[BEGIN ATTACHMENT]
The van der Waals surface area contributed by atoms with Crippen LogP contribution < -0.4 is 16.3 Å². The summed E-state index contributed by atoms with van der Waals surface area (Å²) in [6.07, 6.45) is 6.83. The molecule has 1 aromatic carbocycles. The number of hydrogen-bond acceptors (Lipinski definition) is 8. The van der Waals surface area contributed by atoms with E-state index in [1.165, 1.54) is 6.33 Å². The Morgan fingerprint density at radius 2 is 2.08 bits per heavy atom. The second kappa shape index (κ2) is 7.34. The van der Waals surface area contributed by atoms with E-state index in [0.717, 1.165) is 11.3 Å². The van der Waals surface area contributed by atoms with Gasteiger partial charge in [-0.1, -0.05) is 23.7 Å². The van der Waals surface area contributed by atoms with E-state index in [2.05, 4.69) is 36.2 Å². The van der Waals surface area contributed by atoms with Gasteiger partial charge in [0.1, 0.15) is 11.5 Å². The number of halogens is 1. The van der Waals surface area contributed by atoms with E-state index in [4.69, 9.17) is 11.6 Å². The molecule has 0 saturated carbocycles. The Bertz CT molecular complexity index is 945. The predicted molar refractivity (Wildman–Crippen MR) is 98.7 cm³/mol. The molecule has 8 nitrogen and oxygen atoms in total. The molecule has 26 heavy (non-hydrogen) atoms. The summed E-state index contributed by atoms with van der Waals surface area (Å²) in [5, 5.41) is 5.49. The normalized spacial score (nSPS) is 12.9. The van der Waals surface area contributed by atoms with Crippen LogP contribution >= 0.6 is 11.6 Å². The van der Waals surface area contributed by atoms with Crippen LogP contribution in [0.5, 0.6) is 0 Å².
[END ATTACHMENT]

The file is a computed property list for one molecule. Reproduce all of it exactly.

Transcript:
The van der Waals surface area contributed by atoms with Crippen LogP contribution < -0.4 is 16.3 Å². The summed E-state index contributed by atoms with van der Waals surface area (Å²) in [6.07, 6.45) is 6.83. The molecule has 1 aromatic carbocycles. The number of hydrogen-bond acceptors (Lipinski definition) is 8. The van der Waals surface area contributed by atoms with E-state index in [1.165, 1.54) is 6.33 Å². The Morgan fingerprint density at radius 2 is 2.08 bits per heavy atom. The second kappa shape index (κ2) is 7.34. The van der Waals surface area contributed by atoms with E-state index in [0.717, 1.165) is 11.3 Å². The van der Waals surface area contributed by atoms with Gasteiger partial charge in [-0.1, -0.05) is 23.7 Å². The van der Waals surface area contributed by atoms with E-state index in [2.05, 4.69) is 36.2 Å². The van der Waals surface area contributed by atoms with Gasteiger partial charge in [0.1, 0.15) is 11.5 Å². The number of halogens is 1. The van der Waals surface area contributed by atoms with E-state index in [4.69, 9.17) is 11.6 Å². The molecule has 0 saturated carbocycles. The Bertz CT molecular complexity index is 945. The predicted molar refractivity (Wildman–Crippen MR) is 98.7 cm³/mol. The molecule has 8 nitrogen and oxygen atoms in total. The molecule has 26 heavy (non-hydrogen) atoms. The summed E-state index contributed by atoms with van der Waals surface area (Å²) in [5, 5.41) is 5.49. The normalized spacial score (nSPS) is 12.9. The van der Waals surface area contributed by atoms with Crippen LogP contribution >= 0.6 is 11.6 Å². The van der Waals surface area contributed by atoms with Crippen LogP contribution in [0.5, 0.6) is 0 Å².